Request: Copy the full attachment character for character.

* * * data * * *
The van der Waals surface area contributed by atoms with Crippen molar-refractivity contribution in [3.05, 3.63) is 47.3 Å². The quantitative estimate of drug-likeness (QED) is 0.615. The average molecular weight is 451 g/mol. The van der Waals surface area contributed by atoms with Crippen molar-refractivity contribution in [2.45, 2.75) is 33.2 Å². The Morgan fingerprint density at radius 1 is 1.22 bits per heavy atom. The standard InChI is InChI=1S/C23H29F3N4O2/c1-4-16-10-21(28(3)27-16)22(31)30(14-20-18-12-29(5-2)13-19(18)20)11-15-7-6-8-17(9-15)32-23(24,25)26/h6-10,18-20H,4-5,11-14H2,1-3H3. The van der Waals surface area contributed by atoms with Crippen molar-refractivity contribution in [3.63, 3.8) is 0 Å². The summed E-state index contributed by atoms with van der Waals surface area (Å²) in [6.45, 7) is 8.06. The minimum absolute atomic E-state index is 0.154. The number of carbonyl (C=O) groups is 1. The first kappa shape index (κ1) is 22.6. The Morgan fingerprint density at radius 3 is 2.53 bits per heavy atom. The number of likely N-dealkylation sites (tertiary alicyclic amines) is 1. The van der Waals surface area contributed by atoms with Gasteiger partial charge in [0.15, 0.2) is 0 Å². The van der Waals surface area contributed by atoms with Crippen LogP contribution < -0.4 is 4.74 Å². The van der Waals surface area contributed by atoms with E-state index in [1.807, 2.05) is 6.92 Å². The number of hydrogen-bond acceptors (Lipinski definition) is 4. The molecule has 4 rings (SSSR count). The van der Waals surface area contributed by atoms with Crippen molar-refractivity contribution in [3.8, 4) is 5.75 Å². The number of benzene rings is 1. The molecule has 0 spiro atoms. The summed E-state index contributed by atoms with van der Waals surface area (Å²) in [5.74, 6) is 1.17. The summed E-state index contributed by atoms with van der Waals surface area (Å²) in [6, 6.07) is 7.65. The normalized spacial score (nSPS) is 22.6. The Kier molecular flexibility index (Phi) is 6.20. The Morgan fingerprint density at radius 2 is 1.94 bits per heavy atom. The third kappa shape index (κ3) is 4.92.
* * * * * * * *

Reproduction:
The van der Waals surface area contributed by atoms with Crippen molar-refractivity contribution in [3.05, 3.63) is 47.3 Å². The quantitative estimate of drug-likeness (QED) is 0.615. The average molecular weight is 451 g/mol. The van der Waals surface area contributed by atoms with Crippen molar-refractivity contribution in [2.45, 2.75) is 33.2 Å². The Morgan fingerprint density at radius 1 is 1.22 bits per heavy atom. The standard InChI is InChI=1S/C23H29F3N4O2/c1-4-16-10-21(28(3)27-16)22(31)30(14-20-18-12-29(5-2)13-19(18)20)11-15-7-6-8-17(9-15)32-23(24,25)26/h6-10,18-20H,4-5,11-14H2,1-3H3. The van der Waals surface area contributed by atoms with Crippen molar-refractivity contribution in [3.63, 3.8) is 0 Å². The summed E-state index contributed by atoms with van der Waals surface area (Å²) in [6.45, 7) is 8.06. The minimum absolute atomic E-state index is 0.154. The number of carbonyl (C=O) groups is 1. The first kappa shape index (κ1) is 22.6. The Morgan fingerprint density at radius 3 is 2.53 bits per heavy atom. The number of likely N-dealkylation sites (tertiary alicyclic amines) is 1. The van der Waals surface area contributed by atoms with Gasteiger partial charge in [0.15, 0.2) is 0 Å². The van der Waals surface area contributed by atoms with Crippen LogP contribution < -0.4 is 4.74 Å². The van der Waals surface area contributed by atoms with E-state index in [1.807, 2.05) is 6.92 Å². The number of hydrogen-bond acceptors (Lipinski definition) is 4. The molecule has 4 rings (SSSR count). The van der Waals surface area contributed by atoms with Crippen molar-refractivity contribution in [3.8, 4) is 5.75 Å². The number of benzene rings is 1. The molecule has 0 spiro atoms. The summed E-state index contributed by atoms with van der Waals surface area (Å²) in [5.74, 6) is 1.17. The summed E-state index contributed by atoms with van der Waals surface area (Å²) in [6, 6.07) is 7.65. The normalized spacial score (nSPS) is 22.6. The Kier molecular flexibility index (Phi) is 6.20. The Morgan fingerprint density at radius 2 is 1.94 bits per heavy atom. The third kappa shape index (κ3) is 4.92.